From: Myron Ort (email suppressed)
Date: Mon Oct 19 2009 - 12:03:03 PDT
Chance Encounters: Serendipity and the Use of Music in the Films of
Jean Cocteau and Harry Smith
I currently do not has access to this article, but it looks interesting.
The exploration of ‘chance’ as part of the creative process emerged
as an increasingly important element in art practice during the
twentieth century. It can be regarded as one of many approaches by
which the avant-garde expressed its desire to create new forms in
opposition to the aesthetic and conceptual values of the past. Film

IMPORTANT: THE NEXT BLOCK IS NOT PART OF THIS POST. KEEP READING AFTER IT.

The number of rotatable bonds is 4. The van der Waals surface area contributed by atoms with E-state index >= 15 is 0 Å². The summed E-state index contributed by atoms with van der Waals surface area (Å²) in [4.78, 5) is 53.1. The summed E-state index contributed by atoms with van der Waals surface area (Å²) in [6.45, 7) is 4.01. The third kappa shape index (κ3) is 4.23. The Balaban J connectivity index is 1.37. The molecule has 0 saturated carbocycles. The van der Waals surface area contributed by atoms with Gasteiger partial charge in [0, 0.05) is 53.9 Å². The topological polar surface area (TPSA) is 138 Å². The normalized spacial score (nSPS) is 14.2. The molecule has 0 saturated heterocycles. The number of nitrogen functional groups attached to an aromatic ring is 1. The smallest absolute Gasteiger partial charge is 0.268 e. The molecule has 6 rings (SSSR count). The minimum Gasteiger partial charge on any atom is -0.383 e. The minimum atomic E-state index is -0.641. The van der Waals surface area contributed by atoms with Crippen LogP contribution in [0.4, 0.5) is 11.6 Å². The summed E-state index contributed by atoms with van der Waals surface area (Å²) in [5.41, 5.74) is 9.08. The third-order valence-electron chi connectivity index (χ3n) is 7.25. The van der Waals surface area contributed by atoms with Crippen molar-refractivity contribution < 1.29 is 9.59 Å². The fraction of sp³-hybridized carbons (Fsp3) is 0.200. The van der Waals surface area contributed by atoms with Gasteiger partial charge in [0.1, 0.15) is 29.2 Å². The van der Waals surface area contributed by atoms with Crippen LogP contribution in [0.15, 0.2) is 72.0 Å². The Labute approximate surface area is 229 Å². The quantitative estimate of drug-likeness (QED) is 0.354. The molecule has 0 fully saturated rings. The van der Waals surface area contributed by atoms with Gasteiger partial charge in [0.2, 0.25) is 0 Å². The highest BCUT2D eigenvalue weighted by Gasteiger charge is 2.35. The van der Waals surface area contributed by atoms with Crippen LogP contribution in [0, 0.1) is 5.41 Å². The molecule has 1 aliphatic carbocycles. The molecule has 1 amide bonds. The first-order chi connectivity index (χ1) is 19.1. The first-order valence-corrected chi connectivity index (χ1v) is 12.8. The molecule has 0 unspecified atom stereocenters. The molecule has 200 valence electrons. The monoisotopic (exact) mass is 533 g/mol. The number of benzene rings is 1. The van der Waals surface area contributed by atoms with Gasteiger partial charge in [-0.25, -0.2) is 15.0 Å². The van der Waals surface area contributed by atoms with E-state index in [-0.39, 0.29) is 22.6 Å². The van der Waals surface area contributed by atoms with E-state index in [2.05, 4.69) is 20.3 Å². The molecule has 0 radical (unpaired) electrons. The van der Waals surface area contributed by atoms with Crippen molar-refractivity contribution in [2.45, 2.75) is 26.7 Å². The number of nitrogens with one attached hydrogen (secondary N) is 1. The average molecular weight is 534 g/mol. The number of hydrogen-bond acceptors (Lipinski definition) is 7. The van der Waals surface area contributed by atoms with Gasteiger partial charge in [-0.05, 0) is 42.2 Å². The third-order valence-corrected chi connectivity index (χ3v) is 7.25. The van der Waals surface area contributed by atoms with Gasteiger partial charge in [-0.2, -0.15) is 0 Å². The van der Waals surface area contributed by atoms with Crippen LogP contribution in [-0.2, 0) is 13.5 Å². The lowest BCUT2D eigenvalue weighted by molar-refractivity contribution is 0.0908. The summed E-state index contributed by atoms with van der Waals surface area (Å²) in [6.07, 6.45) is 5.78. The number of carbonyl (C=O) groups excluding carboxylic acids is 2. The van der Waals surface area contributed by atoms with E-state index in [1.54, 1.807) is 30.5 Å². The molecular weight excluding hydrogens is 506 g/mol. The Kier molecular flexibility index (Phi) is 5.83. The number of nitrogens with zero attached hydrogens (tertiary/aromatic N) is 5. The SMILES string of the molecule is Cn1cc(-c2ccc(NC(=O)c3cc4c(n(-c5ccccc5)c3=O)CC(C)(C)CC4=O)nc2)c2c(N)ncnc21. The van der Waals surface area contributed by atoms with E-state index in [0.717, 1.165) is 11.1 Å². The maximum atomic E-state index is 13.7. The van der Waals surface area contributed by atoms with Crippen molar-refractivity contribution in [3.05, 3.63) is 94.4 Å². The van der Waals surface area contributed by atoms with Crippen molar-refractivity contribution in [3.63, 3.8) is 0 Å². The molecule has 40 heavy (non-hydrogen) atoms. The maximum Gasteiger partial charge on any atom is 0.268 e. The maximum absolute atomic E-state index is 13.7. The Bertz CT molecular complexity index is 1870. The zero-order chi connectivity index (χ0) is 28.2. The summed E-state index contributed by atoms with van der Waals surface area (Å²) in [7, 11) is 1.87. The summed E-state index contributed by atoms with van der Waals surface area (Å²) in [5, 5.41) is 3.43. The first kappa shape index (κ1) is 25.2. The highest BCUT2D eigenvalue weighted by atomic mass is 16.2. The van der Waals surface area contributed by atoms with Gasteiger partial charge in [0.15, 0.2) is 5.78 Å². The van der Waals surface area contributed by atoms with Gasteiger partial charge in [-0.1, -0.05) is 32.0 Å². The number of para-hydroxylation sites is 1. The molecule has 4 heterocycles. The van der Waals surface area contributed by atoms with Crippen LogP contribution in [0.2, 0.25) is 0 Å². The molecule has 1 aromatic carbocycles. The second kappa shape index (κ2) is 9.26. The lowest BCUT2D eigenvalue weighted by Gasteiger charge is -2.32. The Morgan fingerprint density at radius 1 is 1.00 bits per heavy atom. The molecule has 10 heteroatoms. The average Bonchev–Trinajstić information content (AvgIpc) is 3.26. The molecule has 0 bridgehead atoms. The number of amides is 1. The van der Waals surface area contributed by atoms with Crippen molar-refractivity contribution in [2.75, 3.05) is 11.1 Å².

was not immune to this interest in chance procedures. This article
focuses on notions of chance in the context of exploring the
relationship between film image and music. More specifically, I
discuss Jean Cocteau's method of ‘accidental synchronisation’ and
Harry Smith's notion of ‘automatic synchronisation’, distinctive
approaches to the use of music with film predicated on chance
procedures. These methods can be viewed in terms of a longer history
of experiments with sound, images and colour, that is, as precursors
of the light-shows and multi-media events of the 1960s and other more
contemporary media forms. Cocteau and Smith's experiments open up
important questions about the processes by which audiences perceive
and make sense of music in relation to film.
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